Frequently, property buyers in Italy decide to take advantage of tax reductions available for first-time property purchases, namely a registration tax of 2%, a fixed cadastral tax of €50 and a fixed mortgage tax of €50. To benefit from fiscal reductions, purchasers must transfer their residence to the Municipality in which the property is located, within 18 months of signing the deed of sale. Missing the transfer deadline entails the loss of tax benefits and heavy fines unless there is an extraordinary event or circumstance that constitutes a force majeure. Examples of a force majeure event might be an earthquake, seaquake, flood, landslide. In general, any event deemed to be beyond man’s control, which renders the property uninhabitable. Read more
The right to back out of signing the final deed of sale if there is no certificate of habitability
Last November the Italian Supreme Court of Cassation ruled that buyers can refuse to enter into the final deed of sale if the residential property they have promised to buy has no certificate of habitability (Court of Cassation., section II, 26th November 2015-8th February 2016, n. 2438).
The Certificate of Habitability certifies the suitability of a residential property as being fit for human habitation. It is issued by the competent municipal offices following verification that the building and its systems comply with health, safety and structural regulations. According to law, prior to issuing the certificate of habitability, the competent authorities should also verify that the building complies with planning permission.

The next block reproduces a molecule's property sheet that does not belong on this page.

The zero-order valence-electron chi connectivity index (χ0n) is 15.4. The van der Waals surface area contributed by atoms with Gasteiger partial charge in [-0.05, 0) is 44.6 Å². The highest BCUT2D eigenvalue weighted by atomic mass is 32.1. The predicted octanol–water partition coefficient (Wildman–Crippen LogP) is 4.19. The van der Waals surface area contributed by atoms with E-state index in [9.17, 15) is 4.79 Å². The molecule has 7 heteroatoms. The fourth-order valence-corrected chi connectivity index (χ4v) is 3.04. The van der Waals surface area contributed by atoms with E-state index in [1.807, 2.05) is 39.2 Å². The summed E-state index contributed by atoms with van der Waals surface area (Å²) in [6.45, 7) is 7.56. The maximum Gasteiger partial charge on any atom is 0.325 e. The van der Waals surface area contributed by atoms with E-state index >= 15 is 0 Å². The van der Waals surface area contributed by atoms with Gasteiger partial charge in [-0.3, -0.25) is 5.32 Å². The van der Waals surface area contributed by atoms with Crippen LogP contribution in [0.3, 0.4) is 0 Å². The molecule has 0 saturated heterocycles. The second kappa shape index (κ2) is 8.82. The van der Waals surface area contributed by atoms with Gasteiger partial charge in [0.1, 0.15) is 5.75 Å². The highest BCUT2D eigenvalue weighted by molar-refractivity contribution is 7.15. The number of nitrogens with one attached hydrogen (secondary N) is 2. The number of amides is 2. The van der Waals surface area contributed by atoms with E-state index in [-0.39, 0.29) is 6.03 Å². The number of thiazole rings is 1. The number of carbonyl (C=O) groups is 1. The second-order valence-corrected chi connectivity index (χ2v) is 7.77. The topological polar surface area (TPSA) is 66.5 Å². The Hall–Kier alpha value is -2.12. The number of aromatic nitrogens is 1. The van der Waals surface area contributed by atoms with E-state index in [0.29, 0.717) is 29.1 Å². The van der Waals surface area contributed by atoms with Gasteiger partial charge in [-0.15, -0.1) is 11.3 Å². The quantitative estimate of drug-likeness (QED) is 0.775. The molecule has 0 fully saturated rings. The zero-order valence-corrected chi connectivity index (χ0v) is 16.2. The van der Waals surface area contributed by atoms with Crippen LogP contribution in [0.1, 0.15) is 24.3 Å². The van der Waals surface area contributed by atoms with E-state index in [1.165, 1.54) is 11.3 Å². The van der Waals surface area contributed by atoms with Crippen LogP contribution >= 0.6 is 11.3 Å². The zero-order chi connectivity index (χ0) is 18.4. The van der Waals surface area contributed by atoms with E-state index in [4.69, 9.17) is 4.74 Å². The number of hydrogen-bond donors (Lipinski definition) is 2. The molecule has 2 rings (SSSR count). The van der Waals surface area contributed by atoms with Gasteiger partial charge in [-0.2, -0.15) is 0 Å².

Following purchase of a property in Italy, owners will need the certificate of habitability to get utilities and municipal services for their property. Read more
Italian Real Estate Leaseback Scheme: buying a house in instalments
The real estate leaseback scheme is a financial product for those whose annual income does not exceed 55,000 Euro and are in a position to take advantage of first home benefits, in other words, people who do not already own another property.
The contract can only be entered into by individuals and banks or leasing companies. The bank or leasing company commits to buy, or to build, a property on behalf of a client, who then becomes the property lessee. The property is therefore owned by the lender, while the lessee has the right to use the property upon payment of an initial instalment and a monthly rent thereafter. Read more
At What Stage of the Buying Process Should You Contact a Property Lawyer in Italy?
People planning to buy an Italian property frequently ask me at what point of the buying process they should involve a lawyer.
On the one hand, people worry that if they contact a lawyer too soon, they will end up wasting their time or incur unnecessary additional costs when they might not actually proceed with a property purchase immediately. Read more
Buying properties in Italy is a major decision. Proceed with caution. Do your research. Always get independent advice.
Continued slow economic growth in Italy is helping to keep property prices low and therefore attractive for those looking to invest. Interest rates show no sign of substantially increasing in 2016 either in The UK or in the Eurozone. 2016 is therefore looking to be another year when many Britons will purchase an Italian property.
Each year, I am engaged by clients whose Italian property purchase started out as an impulse decision, driven more by emotional than rational considerations. Unfortunately, at some point during the purchase, the dream has turned in to a nightmare. All sorts of additional costs are incurred; costs which could have been completely avoided if legal advice had been sought prior to purchase. Read more